said, he wished to express his gratitude to his noble Friend opposite (the Earl of Rosebery) for having consented to continue the charge of this Bill under the altered circumstances that had taken place. The fact that he had done so showed that, in his opinion, as well as in the opinion of noble Lords on both sides of the House, there was no question of Party at all involved in the measure. That had been the case in Scotland from the very commencement of the movement, and that was proved by the fact that the promoters of the Bill asked him (the Marquess of Lothian), a Conservative, to preside at what he considered the largest meeting in Scotland, which was held in Edinburgh, in favour of placing Scottish affairs in charge of a Minister for Scotland. He need say very little about what he himself thought —namely, that it was necessary that their Lordships should pass the Bill this Session. The fact not only of his having presided at that meeting, but also of having subsequently had the honour to introduce a representative deputation to the then Prime Minister, requesting him that a Bill to this effect should be passed, gave him, he thought, some title to speak as to what the feelings of the people of Scotland were on this subject. He knew there were some people who said that this movement in favour of a separate administration for Scotland had had no real or solid basis to start with; that it was practically a sham, and that a sham deserved no consideration. He was not concerned with the beginning or the origin of the movement. These things began in a whisper; but the whisper grew into a loud voice, which, he thought, those who were wise would stop to listen to before it developed into a sullen roar. He was perfectly certain that this Bill, having been before their Lordships' House now for three Sessions, the people of Scotland had made up their minds more and more to have a measure of this description; and it would not be right, on the part of Parliament, to refuse to give that which was asked for with ever-increasing strength. On the details of the measure he was not prepared to speak, and he did not wish to detain their Lordships. But he should like to say, with reference to the question of education, that he trusted their Lordships did not agree to cut it out from the control of the proposed Secretary for Scotland. As to the exact details in which education might be placed under the control of that Minister, he did not think this was the time to make any suggestion. In fact, he did not quite understand what the noble Earl who moved the second reading or the late Government proposed. The noble Earl said he thought that they never had in contemplation that there should be a Board of Education sitting in Edinburgh, and in that he (the Marquess of Lothian) heartily concurred. But he did not know how far the late Government intended that the control of Scottish education in London should be placed entirely under the separate management of the proposed Secretary for Scotland—whether it should be an entirely separate control, or, simply, a separate Department of the Board of Education in London. Whatever might be the case, he was very glad to think it was not proposed that the Board of Education should have its seat in Edinburgh, and that the Secretary for Scotland was to have control over it. With reference to the suggestion of the noble Lord (Lord Balfour), he must also confess that he did not quite understand that either. What he gathered generally was, that the noble Lord proposed, as far as possible, that the question of education should be left out of the Bill of this year, with the view of introducing it on some future occasion into the Department of the Minister for Scotland. He did not think that would satisfy the people of Scotland at all. He, for one, was exceedingly anxious that the Bill should pass this Session, and pass as a whole. Let them give to the people of Scotland what they asked. Let them give it generously, and in a manner which would satisfy them; so that they might not be threatened with an agitation which was sure to occur with increasing strength.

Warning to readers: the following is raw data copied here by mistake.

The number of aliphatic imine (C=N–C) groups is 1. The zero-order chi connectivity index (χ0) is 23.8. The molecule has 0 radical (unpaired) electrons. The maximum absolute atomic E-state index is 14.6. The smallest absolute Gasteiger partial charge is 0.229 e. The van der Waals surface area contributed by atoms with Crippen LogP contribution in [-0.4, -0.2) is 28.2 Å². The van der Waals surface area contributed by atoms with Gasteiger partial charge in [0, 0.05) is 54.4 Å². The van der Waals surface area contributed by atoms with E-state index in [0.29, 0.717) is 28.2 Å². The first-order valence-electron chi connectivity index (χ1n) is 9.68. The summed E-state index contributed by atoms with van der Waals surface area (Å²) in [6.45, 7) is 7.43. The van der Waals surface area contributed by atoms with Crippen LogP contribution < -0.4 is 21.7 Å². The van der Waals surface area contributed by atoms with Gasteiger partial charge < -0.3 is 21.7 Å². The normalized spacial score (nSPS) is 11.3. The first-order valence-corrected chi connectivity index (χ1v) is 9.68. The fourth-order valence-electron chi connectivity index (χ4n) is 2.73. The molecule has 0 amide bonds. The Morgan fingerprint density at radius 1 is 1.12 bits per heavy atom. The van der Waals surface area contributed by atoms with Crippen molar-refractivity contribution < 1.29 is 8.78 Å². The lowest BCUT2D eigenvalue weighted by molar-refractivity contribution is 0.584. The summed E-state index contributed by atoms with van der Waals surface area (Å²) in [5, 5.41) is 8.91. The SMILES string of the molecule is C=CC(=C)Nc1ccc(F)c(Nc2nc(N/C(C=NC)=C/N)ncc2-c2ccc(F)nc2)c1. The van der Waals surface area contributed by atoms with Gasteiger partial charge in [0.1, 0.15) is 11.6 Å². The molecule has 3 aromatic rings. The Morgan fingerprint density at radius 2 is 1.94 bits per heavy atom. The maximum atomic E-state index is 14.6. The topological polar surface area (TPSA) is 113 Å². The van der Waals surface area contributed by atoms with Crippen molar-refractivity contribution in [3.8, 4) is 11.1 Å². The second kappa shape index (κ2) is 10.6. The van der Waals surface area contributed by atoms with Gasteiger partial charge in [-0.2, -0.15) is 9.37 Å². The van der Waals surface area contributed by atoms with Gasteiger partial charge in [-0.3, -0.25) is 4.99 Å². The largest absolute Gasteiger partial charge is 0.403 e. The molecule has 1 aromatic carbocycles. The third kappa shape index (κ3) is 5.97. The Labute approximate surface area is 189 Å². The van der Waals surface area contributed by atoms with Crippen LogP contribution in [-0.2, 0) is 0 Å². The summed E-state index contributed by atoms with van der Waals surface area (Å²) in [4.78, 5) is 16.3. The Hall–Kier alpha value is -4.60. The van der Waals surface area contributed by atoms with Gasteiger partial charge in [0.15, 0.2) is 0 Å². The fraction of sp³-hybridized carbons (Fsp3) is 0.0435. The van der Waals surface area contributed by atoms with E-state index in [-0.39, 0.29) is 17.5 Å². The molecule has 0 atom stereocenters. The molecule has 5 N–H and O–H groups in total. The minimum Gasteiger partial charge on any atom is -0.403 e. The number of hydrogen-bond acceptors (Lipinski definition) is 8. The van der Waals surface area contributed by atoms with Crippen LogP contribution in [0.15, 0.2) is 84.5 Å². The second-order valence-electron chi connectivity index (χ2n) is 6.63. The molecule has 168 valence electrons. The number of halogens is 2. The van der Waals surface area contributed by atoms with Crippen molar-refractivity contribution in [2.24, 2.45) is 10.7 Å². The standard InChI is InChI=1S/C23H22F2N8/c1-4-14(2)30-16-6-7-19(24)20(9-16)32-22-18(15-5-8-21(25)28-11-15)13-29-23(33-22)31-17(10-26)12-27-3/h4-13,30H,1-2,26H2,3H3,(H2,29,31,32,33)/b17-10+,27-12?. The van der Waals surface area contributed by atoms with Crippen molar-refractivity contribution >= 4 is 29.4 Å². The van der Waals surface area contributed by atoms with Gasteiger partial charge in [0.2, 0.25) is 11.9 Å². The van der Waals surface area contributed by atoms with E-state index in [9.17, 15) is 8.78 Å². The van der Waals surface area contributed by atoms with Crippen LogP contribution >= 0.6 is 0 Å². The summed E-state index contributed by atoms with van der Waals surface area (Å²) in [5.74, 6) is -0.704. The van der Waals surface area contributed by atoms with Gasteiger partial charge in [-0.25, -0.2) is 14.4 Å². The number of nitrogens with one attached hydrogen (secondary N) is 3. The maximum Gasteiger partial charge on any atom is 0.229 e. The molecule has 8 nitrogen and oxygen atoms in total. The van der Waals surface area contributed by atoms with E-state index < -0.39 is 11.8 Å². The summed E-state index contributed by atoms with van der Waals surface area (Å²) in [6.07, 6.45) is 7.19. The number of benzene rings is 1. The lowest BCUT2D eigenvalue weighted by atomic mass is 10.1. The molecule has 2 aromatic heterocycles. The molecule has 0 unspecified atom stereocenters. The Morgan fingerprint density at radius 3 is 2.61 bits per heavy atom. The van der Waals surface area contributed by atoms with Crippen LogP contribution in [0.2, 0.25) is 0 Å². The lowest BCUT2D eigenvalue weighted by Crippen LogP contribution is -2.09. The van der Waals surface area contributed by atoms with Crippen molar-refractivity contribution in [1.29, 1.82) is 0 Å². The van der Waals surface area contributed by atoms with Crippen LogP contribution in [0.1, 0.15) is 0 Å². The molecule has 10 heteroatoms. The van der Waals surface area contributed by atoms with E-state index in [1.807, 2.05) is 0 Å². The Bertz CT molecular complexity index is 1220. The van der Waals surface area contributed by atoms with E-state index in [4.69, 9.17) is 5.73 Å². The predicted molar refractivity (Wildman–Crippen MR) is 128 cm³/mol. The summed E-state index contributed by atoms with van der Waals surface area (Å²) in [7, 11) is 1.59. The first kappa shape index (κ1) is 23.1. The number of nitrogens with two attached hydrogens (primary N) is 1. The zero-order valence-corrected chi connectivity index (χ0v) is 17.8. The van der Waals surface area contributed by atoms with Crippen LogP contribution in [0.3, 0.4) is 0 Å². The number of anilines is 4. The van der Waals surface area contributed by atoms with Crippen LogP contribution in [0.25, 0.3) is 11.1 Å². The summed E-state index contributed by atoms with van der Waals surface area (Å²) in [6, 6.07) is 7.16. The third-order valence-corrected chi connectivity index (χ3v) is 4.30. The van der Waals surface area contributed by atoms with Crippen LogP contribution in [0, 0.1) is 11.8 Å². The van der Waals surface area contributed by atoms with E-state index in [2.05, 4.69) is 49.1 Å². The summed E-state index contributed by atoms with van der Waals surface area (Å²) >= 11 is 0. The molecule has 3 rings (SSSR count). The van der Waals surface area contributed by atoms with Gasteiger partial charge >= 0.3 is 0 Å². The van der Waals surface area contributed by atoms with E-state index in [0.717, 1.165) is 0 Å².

, in explanation, said, that what he intended to say was, that there should be a preparatory explanation between the two Departments rather more than there was at the present time; and hereafter, if that arrangement was found not to be possible, the Scottish Department should be transferred to the charge of the Secretary for Scotland.